It's been a few weeks since I found the time (ok maybe MADE the time is more accurate) to return to COP - life as usual has been very hectic. Our biggest headache right now is the extremely slow progress on our new facility. A little history might help. When I first started at the college after four years teaching in a County Vocational Technical School I taught most classes in "regular" classrooms - meaning they had seats and a blackboard in typical college mentality. I also taught Horticultural Equipment in a parking lot - really! The equipment was all stored in a garage that had no electricity so the parking lot was all we had. I taught plant related classes in an "inside" greenhouse - an interior room with no natural light equipped with florescent lighting. After two years like that they built us a "facility". It was a pole barn and since they ran out of money it had a gravel floor and no heat in half of it while the other half had a concrete floor and very inadequate heating. In fact the heaters AND thermostat for them were on the ceiling - apparently architects never heard that hot air rises. Oh - I almost forgot - they also left off bathrooms!! Ok - no big deal you might thing - except that like we see on some many school campuses - our building is about 3/4 of a mile from the rest of the school and the nearest bathrooms. After another 2 years we finally got bathrooms and also an on-site office. And for the past 24 years this very modest building has been our home. We got a concrete floor and heat in the back room, and over the years added enough technology to make the front room into a state of the art computer lab and classroom.
Of course there were still problems - since we were at the lowest spot topographically on campus all campus runoff came to us - and if the right (or wrong) combination of snow melt and/or heavy rain hit we would flood, getting up to 4" of water in our office and lab. We managed, adding drains that reduced the frequency of flooding and also making sure that everything was at least 4 inches above the floor - helps to have bricks in stock.
Every year when administration asked what I wanted I'd ask for a new facility. I'd make sure that the new facility was in every strategic plan I had to do and I made sure to talk about our needs to everyone.They finally (back in 1995) agreed to add our new building to the Facilities Master Plan, promising action within five years. Yes that was back in 1995. In the meantime we continued to do our job, our students continued to graduate and go on to own or manage very successful horticulture businesses or transfer to Universities all across the country. We landscaped around our building and in general patiently waited for action. But nothing happened . . . until 2007.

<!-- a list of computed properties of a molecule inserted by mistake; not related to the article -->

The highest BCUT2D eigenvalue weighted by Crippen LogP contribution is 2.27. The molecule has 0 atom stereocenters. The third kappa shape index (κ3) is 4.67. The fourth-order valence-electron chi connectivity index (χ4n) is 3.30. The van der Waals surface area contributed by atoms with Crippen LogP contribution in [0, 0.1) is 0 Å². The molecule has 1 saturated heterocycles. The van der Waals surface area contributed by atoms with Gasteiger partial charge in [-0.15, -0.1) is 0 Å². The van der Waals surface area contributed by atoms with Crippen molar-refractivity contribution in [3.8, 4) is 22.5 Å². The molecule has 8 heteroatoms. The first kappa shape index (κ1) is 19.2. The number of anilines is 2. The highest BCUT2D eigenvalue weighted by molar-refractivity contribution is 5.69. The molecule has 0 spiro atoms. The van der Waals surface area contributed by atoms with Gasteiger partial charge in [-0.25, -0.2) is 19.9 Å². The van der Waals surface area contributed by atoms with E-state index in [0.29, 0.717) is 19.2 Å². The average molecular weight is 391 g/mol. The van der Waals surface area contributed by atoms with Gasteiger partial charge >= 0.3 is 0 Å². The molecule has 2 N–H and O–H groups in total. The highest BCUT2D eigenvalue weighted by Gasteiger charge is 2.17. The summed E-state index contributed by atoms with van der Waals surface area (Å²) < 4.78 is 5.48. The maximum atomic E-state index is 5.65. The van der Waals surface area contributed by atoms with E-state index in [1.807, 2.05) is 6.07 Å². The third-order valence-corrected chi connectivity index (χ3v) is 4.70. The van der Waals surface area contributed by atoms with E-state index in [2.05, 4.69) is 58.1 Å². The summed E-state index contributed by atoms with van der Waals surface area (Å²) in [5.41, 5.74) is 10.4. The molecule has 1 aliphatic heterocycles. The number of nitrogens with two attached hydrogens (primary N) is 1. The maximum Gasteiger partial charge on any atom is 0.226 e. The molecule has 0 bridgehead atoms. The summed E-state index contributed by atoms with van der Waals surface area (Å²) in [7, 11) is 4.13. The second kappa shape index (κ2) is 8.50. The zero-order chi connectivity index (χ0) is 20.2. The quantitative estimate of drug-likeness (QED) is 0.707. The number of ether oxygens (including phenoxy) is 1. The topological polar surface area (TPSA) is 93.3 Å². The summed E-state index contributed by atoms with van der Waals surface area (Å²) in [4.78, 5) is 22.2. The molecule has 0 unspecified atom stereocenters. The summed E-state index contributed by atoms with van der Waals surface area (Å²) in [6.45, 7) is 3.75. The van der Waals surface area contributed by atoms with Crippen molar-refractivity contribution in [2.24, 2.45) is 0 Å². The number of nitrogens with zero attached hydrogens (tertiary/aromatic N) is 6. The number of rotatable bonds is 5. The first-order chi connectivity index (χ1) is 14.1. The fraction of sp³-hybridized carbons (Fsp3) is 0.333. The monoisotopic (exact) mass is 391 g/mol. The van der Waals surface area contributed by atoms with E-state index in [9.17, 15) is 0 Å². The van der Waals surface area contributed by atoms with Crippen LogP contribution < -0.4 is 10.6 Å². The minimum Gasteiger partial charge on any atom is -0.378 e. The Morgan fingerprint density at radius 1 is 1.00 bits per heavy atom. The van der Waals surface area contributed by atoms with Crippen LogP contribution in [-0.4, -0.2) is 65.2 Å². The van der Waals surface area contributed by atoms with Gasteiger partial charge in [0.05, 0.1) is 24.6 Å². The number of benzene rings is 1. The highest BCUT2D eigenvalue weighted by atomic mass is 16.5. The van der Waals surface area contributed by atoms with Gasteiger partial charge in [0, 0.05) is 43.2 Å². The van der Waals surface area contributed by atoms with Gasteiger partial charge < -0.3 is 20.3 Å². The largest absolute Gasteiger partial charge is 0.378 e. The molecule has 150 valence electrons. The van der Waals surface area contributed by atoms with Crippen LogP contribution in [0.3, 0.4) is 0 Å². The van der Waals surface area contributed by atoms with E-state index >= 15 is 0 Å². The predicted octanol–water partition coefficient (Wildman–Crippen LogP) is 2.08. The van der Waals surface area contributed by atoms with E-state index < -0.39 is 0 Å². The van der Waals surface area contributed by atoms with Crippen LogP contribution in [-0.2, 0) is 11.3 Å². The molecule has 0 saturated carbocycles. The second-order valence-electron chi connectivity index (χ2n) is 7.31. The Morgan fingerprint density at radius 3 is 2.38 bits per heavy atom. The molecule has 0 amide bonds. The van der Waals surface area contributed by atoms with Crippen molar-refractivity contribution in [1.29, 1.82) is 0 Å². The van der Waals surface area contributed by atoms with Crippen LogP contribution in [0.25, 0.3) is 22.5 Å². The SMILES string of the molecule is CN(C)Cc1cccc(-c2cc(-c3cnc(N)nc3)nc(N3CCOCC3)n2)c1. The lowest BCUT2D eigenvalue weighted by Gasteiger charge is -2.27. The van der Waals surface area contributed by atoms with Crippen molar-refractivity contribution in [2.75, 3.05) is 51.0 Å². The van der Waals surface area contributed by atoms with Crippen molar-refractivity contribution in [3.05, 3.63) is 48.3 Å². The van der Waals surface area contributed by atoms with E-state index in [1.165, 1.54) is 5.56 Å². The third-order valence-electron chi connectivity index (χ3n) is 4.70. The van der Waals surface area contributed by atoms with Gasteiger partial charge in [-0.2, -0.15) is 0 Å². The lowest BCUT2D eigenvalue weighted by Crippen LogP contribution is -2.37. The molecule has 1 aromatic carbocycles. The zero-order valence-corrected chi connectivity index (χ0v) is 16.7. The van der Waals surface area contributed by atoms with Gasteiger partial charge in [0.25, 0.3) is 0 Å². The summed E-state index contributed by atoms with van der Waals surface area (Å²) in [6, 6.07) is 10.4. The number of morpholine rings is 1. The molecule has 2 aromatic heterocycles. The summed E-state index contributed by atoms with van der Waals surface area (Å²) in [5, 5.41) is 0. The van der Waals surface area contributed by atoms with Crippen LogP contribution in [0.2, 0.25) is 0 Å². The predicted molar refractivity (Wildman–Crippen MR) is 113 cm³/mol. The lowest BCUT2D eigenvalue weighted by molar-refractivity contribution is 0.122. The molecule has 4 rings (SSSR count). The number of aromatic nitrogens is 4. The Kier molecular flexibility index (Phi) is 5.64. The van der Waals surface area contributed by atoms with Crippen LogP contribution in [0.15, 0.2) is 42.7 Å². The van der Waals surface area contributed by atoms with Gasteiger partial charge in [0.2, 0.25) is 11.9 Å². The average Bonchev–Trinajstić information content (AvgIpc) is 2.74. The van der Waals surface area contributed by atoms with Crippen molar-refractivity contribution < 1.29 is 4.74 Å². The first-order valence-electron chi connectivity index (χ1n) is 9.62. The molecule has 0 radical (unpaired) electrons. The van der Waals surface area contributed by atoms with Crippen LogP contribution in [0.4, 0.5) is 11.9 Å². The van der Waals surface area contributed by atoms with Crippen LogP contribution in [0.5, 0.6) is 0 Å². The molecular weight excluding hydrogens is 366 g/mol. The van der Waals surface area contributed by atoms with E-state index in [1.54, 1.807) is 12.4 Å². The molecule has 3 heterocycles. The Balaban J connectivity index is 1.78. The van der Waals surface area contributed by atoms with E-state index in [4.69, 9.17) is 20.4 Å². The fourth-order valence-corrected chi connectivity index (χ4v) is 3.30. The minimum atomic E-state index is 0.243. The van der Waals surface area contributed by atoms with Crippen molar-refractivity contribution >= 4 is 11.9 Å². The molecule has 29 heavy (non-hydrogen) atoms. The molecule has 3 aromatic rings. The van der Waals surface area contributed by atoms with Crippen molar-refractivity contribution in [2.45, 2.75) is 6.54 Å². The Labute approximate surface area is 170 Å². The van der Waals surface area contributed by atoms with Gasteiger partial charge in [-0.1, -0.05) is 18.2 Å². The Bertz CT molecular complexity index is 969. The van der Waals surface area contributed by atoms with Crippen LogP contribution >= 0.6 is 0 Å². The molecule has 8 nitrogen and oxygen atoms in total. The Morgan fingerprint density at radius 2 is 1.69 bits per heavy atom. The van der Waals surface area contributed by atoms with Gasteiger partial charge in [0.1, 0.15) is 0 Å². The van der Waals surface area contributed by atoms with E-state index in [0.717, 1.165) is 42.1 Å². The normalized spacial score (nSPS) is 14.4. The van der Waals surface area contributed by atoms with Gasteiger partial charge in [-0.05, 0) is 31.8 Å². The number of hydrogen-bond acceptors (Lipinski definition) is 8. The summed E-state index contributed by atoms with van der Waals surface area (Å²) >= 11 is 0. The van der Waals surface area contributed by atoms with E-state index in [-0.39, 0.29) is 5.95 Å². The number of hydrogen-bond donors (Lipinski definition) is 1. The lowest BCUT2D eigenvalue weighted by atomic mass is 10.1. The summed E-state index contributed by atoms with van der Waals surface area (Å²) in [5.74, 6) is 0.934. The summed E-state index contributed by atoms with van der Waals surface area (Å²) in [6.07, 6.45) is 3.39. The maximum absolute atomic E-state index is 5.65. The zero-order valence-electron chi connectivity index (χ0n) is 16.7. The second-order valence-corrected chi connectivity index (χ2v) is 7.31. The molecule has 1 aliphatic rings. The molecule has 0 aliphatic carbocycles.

In 2007 Nancy Trivette, our New Jersey Agricultural Education Program Leader, encouraged me to apply for the NAAE Outstanding Post-secondary Program Award. I resisted, thinking there was no way our little program operating in our little pole barn could possibly measure up to the "big dogs" but when Nancy thinks you should do something you WILL do it. So I did and the rest, as they say, is history. We were chosen first in Region VI and embarked on a celebration that to a large degree continues. We planned a reception and the college agreed to pay but allowed me to invite who I wanted - and I wanted everyone! The college thought about 30 would show but well over 100 horticulture professionals, ag teachers with their students, graduates of our program, and even our Secretary of Agriculture came. Two of our college's Board of Trustee members came as well - the first time that had happened in our history. It was a great day!
The trustees who came went back to report to our full Board that something had to be done - that a Nationally Recognized Program should not have to work in substandard conditions. They convinced the rest that our new building was long overdue - and within a few months planning began. We broke ground in May 2010 and all was well until they found some contaminated soil (from an old ice house that had operated on the site 75 years ago). Since then they took down one of our two greenhouses and almost had to take down our current pole barn. We are living with a huge mess in our front yard and a huge pile of excavated soil in our back compound and my students should get extra credit just for being able to find their way into the building. Completion is anticipated to be September 2011 - so please keep your fingers crossed. The new building will house a Design Studio, Computer Lab, and 2 Science Labs, offices, a conference room, and yes - bathrooms!
What's the lesson here? Perseverance pays off - but in hindsight maybe we were too patient all those years. Learn what matters to those who decide funding. Numbers matter - it is not enough to be good if you only have 5 students in your class. We need to keep enrollment in agriculture classes strong -not just for ourselves but because those students are needed to fill the gaps in agriscience, agriculture, natural resource, and food science professionals that are only expected to increase. And don't be afraid to blow your own horn - trust me - the squeaky wheel really DOES get the grease.